Green house gases affect global warming with varying intensities. This intensity is measured by the "global warming potential" of the gas. The global warming potential (GWP) of HFC-23 for example is 11,689. The GWP of carbon dioxide is one. One tonne of HFC-23 has 11,689 times more the green house effect that Carbon dioxide does. CER’s are awarded based on the global warming potential of the gas.

CER’s awarded = Tonnes of green house gas reduced X Global Warming Potential of the Gas.  

  • What are the Kyoto protocol’s three flexibility mechanisms?

The Clean Development Mechanisms is one of three Kyoto protocol Flexibility mechanisms. The other two are Joint Implementation and International Emissions Trading. They help Annex I countries meet their emission reduction targets.

- Joint Implementation : Joint Implementation is like CDM but with projects in other Annex I countries instead of developing countries. Eastern European countries in Annex I such Bulgaria and Romania are likely to benefit from these projects and have already signed MOU's for their projects. These projects are competition for CDM and are expected to give CDM projects in developing countries a serious run for their money beginning 2008.

- International Emissions trading : Each Annex I country has a certain number of emission allowances (amount of carbon dioxide it can emit) in line with its Kyoto reduction targets. If a country's GHG emissions are below their emission allowances(i.e. meeting Kyoto targets) they can sell these allowances to other Annex I countries who are emitting above the allowance(i.e. not meeting their Kyoto targets).  

  • What is the European Emission trading system (EU-ETS)?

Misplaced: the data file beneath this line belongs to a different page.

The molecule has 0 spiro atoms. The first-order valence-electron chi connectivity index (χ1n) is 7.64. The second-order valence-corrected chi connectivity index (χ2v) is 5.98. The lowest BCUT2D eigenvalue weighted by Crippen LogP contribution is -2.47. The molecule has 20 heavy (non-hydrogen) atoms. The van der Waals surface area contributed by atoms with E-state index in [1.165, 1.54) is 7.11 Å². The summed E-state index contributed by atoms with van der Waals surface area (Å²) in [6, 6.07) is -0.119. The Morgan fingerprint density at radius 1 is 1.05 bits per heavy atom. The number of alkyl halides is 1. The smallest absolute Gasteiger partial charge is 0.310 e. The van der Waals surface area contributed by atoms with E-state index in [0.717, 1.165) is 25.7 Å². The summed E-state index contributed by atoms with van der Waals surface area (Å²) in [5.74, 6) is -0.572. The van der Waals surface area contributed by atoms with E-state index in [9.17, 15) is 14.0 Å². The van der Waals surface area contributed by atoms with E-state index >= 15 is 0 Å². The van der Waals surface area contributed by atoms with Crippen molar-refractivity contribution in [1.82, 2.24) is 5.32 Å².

In January 2005, several European sectors including energy, metals, minerals and pulp and paper came under EU Emissions trading directive which sets carbon dioxide gas emission limits. If a company emits lower than it's allowed limit, it may sell its extra allowance to other companies who are not meeting their targets.

The penalty for violation is 40 Euro for every tonne of Carbon dioxide over the limit, and a requirement to purchase the missing emission allowances. Starting 2008, this will be increased to 100 Euros. The law in the future may be extended to include the chemical, aluminium and transport sectors.

In October 2004, the EU adopted a "linking directive" that allows companies to buy CER's from the Kyoto CDM mechanism to meet EU-ETS emission allowances, thus making European industry take very strong notice of the CDM market. When a European company buys a CER, the company gets a EU emission reductions unit in exchange for surrendering the CER to the country government – which the country will use to offset its Kyoto reduction targets. Studies estimate the demand of CER's from European industry to be 102.20-288.5 million tonnes of C02 per year in 2010. This demand will vary though depending on if the EU imposes limits on the number of CER's industry can buy.

  • Which countries can participate in CDM?

Countries listed in Annex I of the UNFCCC can purchase CDM credits. Non Annex-I countries can host CDM projects.

Annex I

Australia

Liechtenstein

Austria

Lithuania

Belarus

Luxembourg

Belgium